This is Part 1 of a hand balancing blog series 🙂
I’d like to share some tricks I’ve learned on hand balancing canes in the last 6-8 months since I decided to build my own canes to practice on. I did a lot of learning on my own and actually took some classes on hand balancing from a pro.
Hand balancing on canes should really only be done after you feel very comfortable doing handstands on the ground. Two skills I think should be mastered on the ground are: kicking up fully into handstand and holding for >5 seconds and bailing properly when you over arch using a rotating (a.k.a. pirouette) technique.
Being able to fully kick into a hand stand on the ground will give you hope to get up on canes which are maybe 12″ in the air (depending on your set). Knowing how to bail on a handstand gone wrong is so important. This should be second nature, because you do not want to fall flat on your back and potentially hit your head or back on your canes.
This post will share 5 tricks I started out with on canes with pictures. This is part 1 of a series I plan to expand on with more advanced tricks.
Part 1 – Hand Balancing Canes Tricks
1. Shoulder Stand
The shoulder stand feels a lot like a headstand on the ground. You can vary this position in a tuck, straight or split position and should feel like a comfortable place to start.
2. Traditional Handstand
Hint: (try starting with a split handstand)
Kicking up into the handstand on canes may be the most difficult part to start with. Remember, keep arms straight and shoulders engaged, pushing up by your ears. Start by kicking up from a lunge into a split handstand. A split handstand is good since you will be able to balance with your legs and keep your center of gravity low. Other ways to kick up are to jump and straddle up. Make sure you are comfortable with twisting off the canes if you end up arching too far over your hands. Arching too far over is sure to happen while you’re learning.
3. Uneven Handstand
The uneven handstand can be difficult if your canes aren’t tall enough. The ideal height for this trick is the length of your arm to your shoulder. Ideally, when one arm is on the hand block the other is completely straight. If the canes are too short you’ll be tempted to bend the straight arm. The straight arm should be slightly in front of the cane and can be used to “steer” and balance. Try straddling up using a jump or press technique in this. This can eventually lead into a croc, which is next on the list.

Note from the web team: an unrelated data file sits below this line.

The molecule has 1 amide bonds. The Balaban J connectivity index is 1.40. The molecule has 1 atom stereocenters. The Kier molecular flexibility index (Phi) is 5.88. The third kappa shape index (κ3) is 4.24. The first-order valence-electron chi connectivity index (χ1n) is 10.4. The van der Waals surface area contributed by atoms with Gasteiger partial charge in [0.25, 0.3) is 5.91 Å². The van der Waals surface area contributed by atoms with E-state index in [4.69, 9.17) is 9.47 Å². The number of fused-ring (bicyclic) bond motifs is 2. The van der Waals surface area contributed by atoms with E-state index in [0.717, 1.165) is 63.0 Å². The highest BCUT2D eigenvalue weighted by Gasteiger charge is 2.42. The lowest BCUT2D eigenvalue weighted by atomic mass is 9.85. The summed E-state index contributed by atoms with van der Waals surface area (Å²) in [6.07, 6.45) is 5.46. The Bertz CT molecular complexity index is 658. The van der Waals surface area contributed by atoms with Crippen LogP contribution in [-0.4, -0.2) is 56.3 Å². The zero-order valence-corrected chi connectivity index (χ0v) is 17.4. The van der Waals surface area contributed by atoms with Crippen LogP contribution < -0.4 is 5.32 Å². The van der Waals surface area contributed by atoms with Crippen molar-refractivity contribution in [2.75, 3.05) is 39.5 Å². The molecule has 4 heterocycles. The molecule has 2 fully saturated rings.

The croc (“crocodile”) is a great beginner move because it doesn’t require inversion, but it isn’t easy. A true croc is on one arm with the elbow wedged between the ribs and hip bone, with the back arched and head and feet pointing upwards with the free hand out. One hint to achieve the Croc is to lift your chest first, and legs second because getting your upper body high is more difficult than your legs.
5. Mexican Handstand
The final trick in this series is a Mexican handstand which requires your shoulders to rotate towards the floor horizontally, while your back arches and feet come over your head, forming a C shape. A Mexican handstand looks the best when your back is very flexible, but it can be done with limited flexibility and still achieve the effect. I think this is better to start with than the contortion handstand, because it’s a bit easier to control (at least in my experience).
If you have any requests for the next part of this hand balancing series, please share in the comments 🙂 >>